# Must a manifold covered by $S^n$ admit a metric of constant positive sectional curvature?

Suppose that the smooth manifold $M$ has the n-sphere for its universal cover (in the topological sense). Does there exist a Riemannian metric on $M$ (not necessarily compatible with the covering map) for which all sectional curvatures of $M$ are constant, equal to 1?

Hitchin showed (here, I think) that there is an exotic sphere which admits no metric of positive scalar curvature. This manifold certainly has the sphere as its topological universal cover, but its sectional curvatures can't all be positive let alone 1.

The OP is also interested in the smooth case. I think there still are counterexamples, sometimes called "fake lens spaces" - this is a useful term to google, though many of the hits focus on the topological category.

The first step is to classify spherical space forms (i.e. manifolds with constant sectional curvature 1). By various classical results in Riemannian geometry this amounts to classifying all finite groups which act freely on the sphere by isometries. This has been done, and so your question becomes "are there any other finite groups which act freely and smoothly on the sphere?" The answer is "no" in even dimensions because the only nontrivial group which can act on an even dimensional sphere is $\mathbb{Z}/2\mathbb{Z}$ (the Euler characteristic is multiplicative for coverings). The answer is also "no" in dimension 3 by the geometrization theorem.

But more interesting things can happen in higher dimensions. The results inevitably use a lot of heavy duty surgery theory, so I'll point you to a survey paper by Hambleton which goes into more detail. He credits Lee and Petrie for producing the first smooth counterexamples.

• It is not polite to change the question after a good answer. I suggest that you revert to the original, accept a good answer to your question, and ask a new question. – Lee Mosher Jul 1 '18 at 20:56
• @LeeMosher: You are right. I thought about this but decided to edit the question all the same because Paul had replied almost immediately after the question had been posted, and because the edit consisted of 1 word only. I have followed your suggestion to revert to the original question and accept his answer which is perfectly adequate for the original question. I will however not post a new question as it is too similar to this one. I will leave the question that I had intended as a comment (see below). I apologize to everyone for my mistake in the original statement. – rgnrmllbrg Jul 1 '18 at 22:16
• @PaulSiegel: Thanks for your reply. Do you know a counter-example when the covering map is required to be smooth (not just continuous)? This is what I had intended to ask originally, as I didn't expect any subtlety involving exotic spheres. – rgnrmllbrg Jul 1 '18 at 22:19
• @rgnrmllbrg I added some remarks on the smooth case to my answer - I believe the conclusion is that there are still counter-examples, but they use a lot of surgery theory and so I can't explain them with much certainty. – Paul Siegel Jul 1 '18 at 22:56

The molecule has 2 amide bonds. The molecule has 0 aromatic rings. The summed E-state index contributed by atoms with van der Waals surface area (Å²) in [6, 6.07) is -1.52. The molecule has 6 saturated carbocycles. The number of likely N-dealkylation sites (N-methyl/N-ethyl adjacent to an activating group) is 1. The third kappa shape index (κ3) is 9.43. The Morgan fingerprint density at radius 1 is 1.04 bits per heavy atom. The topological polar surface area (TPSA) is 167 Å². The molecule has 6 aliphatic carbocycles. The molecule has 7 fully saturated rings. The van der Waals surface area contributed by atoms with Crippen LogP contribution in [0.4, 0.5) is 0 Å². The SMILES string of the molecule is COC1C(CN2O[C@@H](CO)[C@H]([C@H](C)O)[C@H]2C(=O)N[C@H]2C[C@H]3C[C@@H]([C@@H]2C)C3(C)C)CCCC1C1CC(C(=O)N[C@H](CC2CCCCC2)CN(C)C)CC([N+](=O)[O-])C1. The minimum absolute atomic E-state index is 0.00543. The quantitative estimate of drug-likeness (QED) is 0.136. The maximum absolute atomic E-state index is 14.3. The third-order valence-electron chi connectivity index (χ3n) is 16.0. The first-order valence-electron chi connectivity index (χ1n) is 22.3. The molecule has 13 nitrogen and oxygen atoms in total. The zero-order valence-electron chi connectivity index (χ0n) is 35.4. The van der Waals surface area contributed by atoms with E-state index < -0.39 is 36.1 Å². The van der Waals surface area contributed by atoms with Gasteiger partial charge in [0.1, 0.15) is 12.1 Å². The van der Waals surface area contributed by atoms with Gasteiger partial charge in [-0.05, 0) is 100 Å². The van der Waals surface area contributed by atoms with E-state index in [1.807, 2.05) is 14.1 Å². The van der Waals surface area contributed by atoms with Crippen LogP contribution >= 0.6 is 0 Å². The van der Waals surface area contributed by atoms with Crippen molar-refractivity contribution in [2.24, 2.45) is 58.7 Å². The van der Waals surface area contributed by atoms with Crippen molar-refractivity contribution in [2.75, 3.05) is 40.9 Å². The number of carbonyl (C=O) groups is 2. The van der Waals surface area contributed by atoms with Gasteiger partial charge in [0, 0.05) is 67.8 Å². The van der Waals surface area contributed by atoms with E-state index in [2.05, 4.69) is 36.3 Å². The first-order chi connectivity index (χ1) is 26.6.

• @PaulSiegel: Thank you very much for your thorough reply, I really appreciate it! I will look at the paper that you mentioned, but I already got what I need from what you wrote. – rgnrmllbrg Jul 1 '18 at 23:02

Allow me to expand a little bit on the first part on Paul Siegel's answer before heading in a slightly different direction in the search for examples.

There is a homomorphism

$$\alpha : \Omega_n^{\text{spin}} \to KO(S^n) = \begin{cases}\mathbb{Z} & n \equiv 0\bmod 4\\ \mathbb{Z}_2 & n \equiv 1, 2 \bmod 8\\ 0 & \text{otherwise}\end{cases}$$

defined by Milnor. It was shown by Milnor and Adams that when $n = 1, 2 \bmod 8$ and $n \neq 1, 2$, there is an exotic $n$-sphere $\Sigma$ such that $\alpha(\Sigma) \neq 0$. In all other dimensions, exotic spheres have value zero.

It was later shown by Hitchin that if a closed spin manifold $X$ admits a metric of positive scalar curvature, then $\alpha(X) = 0$.

So, if $X$ is an $n$-dimensional closed spin manifold which admits a metric of positive scalar curvature and $n \equiv 1, 2 \bmod 8$, $n \neq 1, 2$, then $X\#\Sigma$ does not admit a metric of positive scalar curvature (connected sum is the addition operation in $\Omega^{\text{spin}}_n$ and $\alpha$ is a homomorphism).

If $S^n \to X$ is the $k$-fold universal cover (here $S^n$ denotes the standard smooth sphere), then the universal cover of $X\#\Sigma$ is $S^n\# k\Sigma$. The group of exotic spheres is finite (except possibly in dimension four), so let $d$ be the order of $\Sigma$. If $d \mid k$, then $S^n\# k\Sigma = S^n$ and you'd have an example of the phenomena you're looking for.

Note, this doesn't help when $n \equiv 2 \bmod 8$ as $S^n$ only covers $\mathbb{RP}^n$ which is not orientable, and hence not spin. When $n \equiv 1 \bmod 8$, then $S^n$ is the universal cover of infinitely many manifolds, e.g. lens spaces. In particular, for any $k$, there is an closed orientable manifold $X$ which has $S^n$ as its $k$-sheeted cover, all that's left to know is when such an $X$ can be chosen to be spin. I don't know how to do this off the top of my head, but the answers to this question seem promising.

I believe that examples can be constructed this way, but I have never taken the time to construct one, sorry.

• I haven't checked all the details, but I'm not sure this approach works. First, from Browder's result on the Kervaire invariant, $bP_{n+1}$ has order $2$ whenever $n$ is $1$ mod $8$. This implies $|\theta_n| = d$ is even in these dimensions (other than $n=1$), so $k$ must be even. Now, for any of the usual lens spaces, this means the covering $S^n\rightarrow L$ factors through $S^n\rightarrow \mathbb{R}P^n$. But in dimension $1$ mod $8$, $\mathbb{R}P^n$ is not spin. This implies none of these lens spaces are spin. (Of course, $S^n$ could cover other things....) – Jason DeVito Jul 17 '18 at 18:03